A Review of Hanif Kureishi’s GABRIEL’s GIFT

One lazy Saturday afternoon while surfing TV channels I was hooked onto a English movie channel where Om Puri starred in a Hollywood movie. Bollywood fans’ chests swell when they spot their actors in Hollywood movies. I too was and more so as I liked Om Puri as an actor. The movie was My Son the Fanatic. I liked the movie and went over to research about the movie. That was my first encounter with Hanif Kureishi. His short story by the same name was made into a movie with substantial changes to the story. This incident dates a year back.

This monsoon, in a nearby community library, I spotted Hanif Kureishi’s Gabriel’s Gift. It was concise at 178 pages and without hesitation I picked it up. The grammatically imperfect enquiry that opens the novel – ‘School – how was, today?’ and the reply by the teenager protagonist – “Learning makes me feel ignorant” made me fall for the novel at first sight.

Our teenager protagonist, Gabriel, is being ‘looked after’ an inexperienced, non-English speaking Eastern European au pair, Hannah at Gabriel’s mother’s insistence. Gabriel’s father, Rex, has been thrown out by his mother, Catherine, as he was not earning money, was living off the earnings of Gabriel’s mother and was idling away his time in melancholy. Father’s exit has had metamorphosing effect on Gabriel’s behaviour. Mother had taken up job as a waitress and had started to see a younger guy whom Gabriel seemed to dislike. Gabriel has Archie, his twin brother who died of meningitis at two and a half, as his daemon to whom Gabriel talks. Gabriel nurtured dream of making a movie

To him the word ‘Action’, preceded by the particularly intriguing ‘Turn over!’, had a mesmeric effect. He couldn’t wait to use these words himself

All this while he possessed the gift of being able to paint, copy panters’ works and bring the object of painting alive as real. The strange gift terrified Gabriel whose nerves only his daemon could soothe who was ‘sensible and always knew what to do.’

Gabriel’s mother is able to see through the superficial changes in her son’s behaviour (from a fun loving child to a one who is serious and looks mature) but is unable to understand the transformation that was taking place beneath the skin she saw. She is searching for love and peace.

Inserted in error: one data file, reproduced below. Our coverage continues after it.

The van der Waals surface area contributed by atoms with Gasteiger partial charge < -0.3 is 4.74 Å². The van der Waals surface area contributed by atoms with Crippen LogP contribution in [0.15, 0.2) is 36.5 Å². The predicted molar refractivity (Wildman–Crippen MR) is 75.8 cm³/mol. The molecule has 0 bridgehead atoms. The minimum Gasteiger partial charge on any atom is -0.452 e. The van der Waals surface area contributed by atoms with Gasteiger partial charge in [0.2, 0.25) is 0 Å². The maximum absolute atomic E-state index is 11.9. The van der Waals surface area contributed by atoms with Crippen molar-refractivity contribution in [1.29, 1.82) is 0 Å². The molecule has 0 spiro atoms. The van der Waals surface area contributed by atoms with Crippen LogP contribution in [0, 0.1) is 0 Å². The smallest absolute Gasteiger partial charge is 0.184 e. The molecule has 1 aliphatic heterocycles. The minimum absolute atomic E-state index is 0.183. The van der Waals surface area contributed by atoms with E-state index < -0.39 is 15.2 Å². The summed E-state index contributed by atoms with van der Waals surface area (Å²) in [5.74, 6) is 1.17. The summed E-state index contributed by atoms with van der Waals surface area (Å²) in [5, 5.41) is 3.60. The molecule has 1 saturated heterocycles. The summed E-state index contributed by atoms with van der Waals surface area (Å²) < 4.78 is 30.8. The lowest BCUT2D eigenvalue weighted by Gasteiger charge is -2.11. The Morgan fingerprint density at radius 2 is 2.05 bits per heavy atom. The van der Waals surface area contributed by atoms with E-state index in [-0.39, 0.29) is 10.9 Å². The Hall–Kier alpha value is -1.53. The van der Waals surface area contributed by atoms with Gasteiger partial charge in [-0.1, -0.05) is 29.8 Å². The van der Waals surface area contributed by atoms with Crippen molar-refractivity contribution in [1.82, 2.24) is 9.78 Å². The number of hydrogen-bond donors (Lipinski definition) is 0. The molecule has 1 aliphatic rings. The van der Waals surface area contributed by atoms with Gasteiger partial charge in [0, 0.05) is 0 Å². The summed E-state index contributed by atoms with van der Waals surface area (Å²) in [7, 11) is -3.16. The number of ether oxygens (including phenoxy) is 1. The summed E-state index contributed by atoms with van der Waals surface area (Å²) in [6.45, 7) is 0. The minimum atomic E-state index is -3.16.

Gabriel’s father likes to spend time with his son and takes his son along to pubs and places he frequented. Gloom and failure filled up the spaces that Rex inhabited. His one room rented ‘roof-over-the-head’ is the hiding corner for Rex where he escapes his failure as musician. Rex had played guitar and performed with successful contemporaries like Lester Jones. Gabriel likes Jones’s music and the turn in his search for the creative side of himself takes place when Rex takes him to met Lester Jones. Lester hands him a painting with his signature on it and narrates to Gabriel stuff about imagination, madness and how interesting things could be turned out of the madness.

Lester went on, ‘I write songs but I don’t know how. When something occurs to me, I write it down and put it in the song. What does an imagination do but see what isn’t there?’

‘I get that a lot’, said Gabriel. ‘Sometimes I think I’m going mad with all the stuff that’s going on.’

‘Oh everyone’s mad. But some people can do interesting things with their madness.’ Lester was looking at Gabriel. ‘You’re talented’… ‘I’m telling you – and now you know for ever. Hear my voice and carry these words wherever you go.

…’Talent might be a gift but it still has to be cultivated. The imagination is like a fire or furnace; it has to be stoked, fed and attended to. One thing sets another ablaze. Keep it going.’

This sharing and encouragement from Lester propelled Gabriel deeper into his creative pursuits.

Apart from attending to the fire of his imagination Gabriel has his parents to attend to. Lester’s painting and its prospective pecuniary benefits put Gabriel’s father after it. To Gabriel the painting is form of expression and art to which no monetary value could be attached. He prepares two copies of the painting and saves the original. One of the copies in hands of Rex, lands at Speedy’s Splitz pub. Gabriel has copied work of a known artist and fears landing in jail.

Whether Gabriel is able to realize his dreams amidst the tumultuous event of his parents separating is what Gabriel’s Gift is all about.

I am not going to put in spoilers here for those who have not yet read the novel.

However, a few words on Kureishi’s story should not play spoilsport. The delight of the novel lies in its pithy phrases on learning, imagination, creativity and education. Sample these.

Lester introducing himself to Gabriel – ‘I was brought up to be neat, but I was able to teach myself to be messy and disorganized, noisy and loud. It took some learning! Good boys achieve nothing!’

Dad liked to say that school was the last place where anyone could get an education. But outside, if your eyes were open, there were teachers everywhere.